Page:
The biggest mistake MS made with WP7 (in my opinion) was one they made for the right reasons. They didn't want massive numbers of different handsets out there because it appears to dilute the quality of the system; in the same way that low to mid-range Android handsets make their system look bad.

    They failed to take in to account that if you don't have a **** ton of different handsets then it's pretty difficult to appeal to a wide range of people; and therefore sell them.
    They had a bunch of handsets there was a wide variety of 1st gen devices. I blame the OEM's for not marketing their phones.

    MS should of released a 1st party Windows Phone first then have OEM's follow similar to what they are doing with Surface.
    07-03-2012 08:07 PM
  6. jdevenberg's Avatar
    I don't understand why Android is so popular.
    I got my first Android phone in November of 2009, a Motorola Droid. I was on Verizon, so Android was the only modern OS available. Blackberry and windows mobile couldn't hold a candle to it. I switched to an HD7 shortly after it launched and there were things I missed from Android, not just apps, but things like copy paste, multi tasking, dual cameras, HSPA+ data speeds, and wifi tethering. However, to me the smoothness and stability were worth it. I didn't even like Metro at first but it grew on me. I loved Windows Phone, but had a hard time recommending it because, until mango, feature wise, it wasn't a modern OS. That is why Android got popular. For two years, it was the only full featured, modern OS for someone who wasn't on AT&T or didn't want an iPhone. Now it has name recognition. And honestly, to the end user, Android and it's interface we're more familiar and "Windows like" than any other OS.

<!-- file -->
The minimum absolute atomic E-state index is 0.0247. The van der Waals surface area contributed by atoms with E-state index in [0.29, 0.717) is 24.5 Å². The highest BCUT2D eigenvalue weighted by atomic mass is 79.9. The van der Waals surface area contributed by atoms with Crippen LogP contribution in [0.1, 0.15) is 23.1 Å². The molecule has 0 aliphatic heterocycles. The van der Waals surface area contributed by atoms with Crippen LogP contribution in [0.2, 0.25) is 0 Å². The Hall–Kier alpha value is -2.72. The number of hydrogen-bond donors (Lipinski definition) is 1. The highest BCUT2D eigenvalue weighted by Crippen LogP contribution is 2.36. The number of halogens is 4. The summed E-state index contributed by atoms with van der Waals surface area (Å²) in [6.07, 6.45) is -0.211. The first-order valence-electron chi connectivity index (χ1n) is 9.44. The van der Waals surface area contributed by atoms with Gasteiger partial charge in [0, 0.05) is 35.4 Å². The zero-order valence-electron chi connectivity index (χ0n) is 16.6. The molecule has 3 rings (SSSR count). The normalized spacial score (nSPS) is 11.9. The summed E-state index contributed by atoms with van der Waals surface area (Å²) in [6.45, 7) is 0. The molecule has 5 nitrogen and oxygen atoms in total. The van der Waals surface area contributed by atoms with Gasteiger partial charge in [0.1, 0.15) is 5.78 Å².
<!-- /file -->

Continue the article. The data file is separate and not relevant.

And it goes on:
07-03-2012 08:09 PM
  7. based_graham's Avatar
    I got my first Android phone in November of 2009, a Motorola Droid. I was on Verizon, so Android was the only modern OS available. Blackberry and windows mobile couldn't hold a candle to it. I switched to an HD7 shortly after it launched and there were things I missed from Android, not just apps, but things like copy paste, multi tasking, dual cameras, HSPA+ data speeds, and wifi tethering. However, to me the smoothness and stability were worth it. I didn't even like Metro at first but it grew on me. I loved Windows Phone, but had a hard time recommending it because, until mango, feature wise, it wasn't a modern OS. That is why Android got popular. For two years, it was the only full featured, modern OS for someone who wasn't on AT&T or didn't want an iPhone. Now it has name recognition. And honestly, to the end user, Android and it's interface we're more familiar and "Windows like" than any other OS.
    Yeah if it came out with Mango right off the bat it would be totally different to bad 7 wasn't up to par.
    07-03-2012 10:26 PM